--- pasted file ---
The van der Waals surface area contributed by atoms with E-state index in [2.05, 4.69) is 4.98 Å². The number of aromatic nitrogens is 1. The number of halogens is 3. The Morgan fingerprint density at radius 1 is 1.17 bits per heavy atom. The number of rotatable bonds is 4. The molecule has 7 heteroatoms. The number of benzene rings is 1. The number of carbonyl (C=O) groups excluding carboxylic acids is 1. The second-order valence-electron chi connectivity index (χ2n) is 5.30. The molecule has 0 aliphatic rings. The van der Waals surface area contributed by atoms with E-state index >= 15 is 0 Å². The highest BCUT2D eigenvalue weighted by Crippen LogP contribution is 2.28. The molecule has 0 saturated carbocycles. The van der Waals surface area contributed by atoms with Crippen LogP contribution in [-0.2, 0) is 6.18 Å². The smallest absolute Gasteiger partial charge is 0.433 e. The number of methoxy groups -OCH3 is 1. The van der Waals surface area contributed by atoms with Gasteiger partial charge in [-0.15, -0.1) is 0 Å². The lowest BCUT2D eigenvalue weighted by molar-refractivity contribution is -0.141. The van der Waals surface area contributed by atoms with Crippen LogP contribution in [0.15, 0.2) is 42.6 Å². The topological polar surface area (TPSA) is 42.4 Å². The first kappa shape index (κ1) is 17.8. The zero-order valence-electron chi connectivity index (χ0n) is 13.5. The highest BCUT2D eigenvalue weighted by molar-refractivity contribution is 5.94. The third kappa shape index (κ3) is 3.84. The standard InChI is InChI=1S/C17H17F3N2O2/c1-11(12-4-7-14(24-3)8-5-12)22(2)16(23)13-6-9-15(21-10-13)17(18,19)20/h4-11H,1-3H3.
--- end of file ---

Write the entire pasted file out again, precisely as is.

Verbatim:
The van der Waals surface area contributed by atoms with E-state index in [2.05, 4.69) is 4.98 Å². The number of aromatic nitrogens is 1. The number of halogens is 3. The Morgan fingerprint density at radius 1 is 1.17 bits per heavy atom. The number of rotatable bonds is 4. The molecule has 7 heteroatoms. The number of benzene rings is 1. The number of carbonyl (C=O) groups excluding carboxylic acids is 1. The second-order valence-electron chi connectivity index (χ2n) is 5.30. The molecule has 0 aliphatic rings. The van der Waals surface area contributed by atoms with E-state index >= 15 is 0 Å². The highest BCUT2D eigenvalue weighted by Crippen LogP contribution is 2.28. The molecule has 0 saturated carbocycles. The van der Waals surface area contributed by atoms with Crippen LogP contribution in [-0.2, 0) is 6.18 Å². The smallest absolute Gasteiger partial charge is 0.433 e. The number of methoxy groups -OCH3 is 1. The van der Waals surface area contributed by atoms with Gasteiger partial charge in [-0.15, -0.1) is 0 Å². The lowest BCUT2D eigenvalue weighted by molar-refractivity contribution is -0.141. The van der Waals surface area contributed by atoms with Crippen LogP contribution in [0.15, 0.2) is 42.6 Å². The topological polar surface area (TPSA) is 42.4 Å². The first kappa shape index (κ1) is 17.8. The zero-order valence-electron chi connectivity index (χ0n) is 13.5. The highest BCUT2D eigenvalue weighted by molar-refractivity contribution is 5.94. The third kappa shape index (κ3) is 3.84. The standard InChI is InChI=1S/C17H17F3N2O2/c1-11(12-4-7-14(24-3)8-5-12)22(2)16(23)13-6-9-15(21-10-13)17(18,19)20/h4-11H,1-3H3.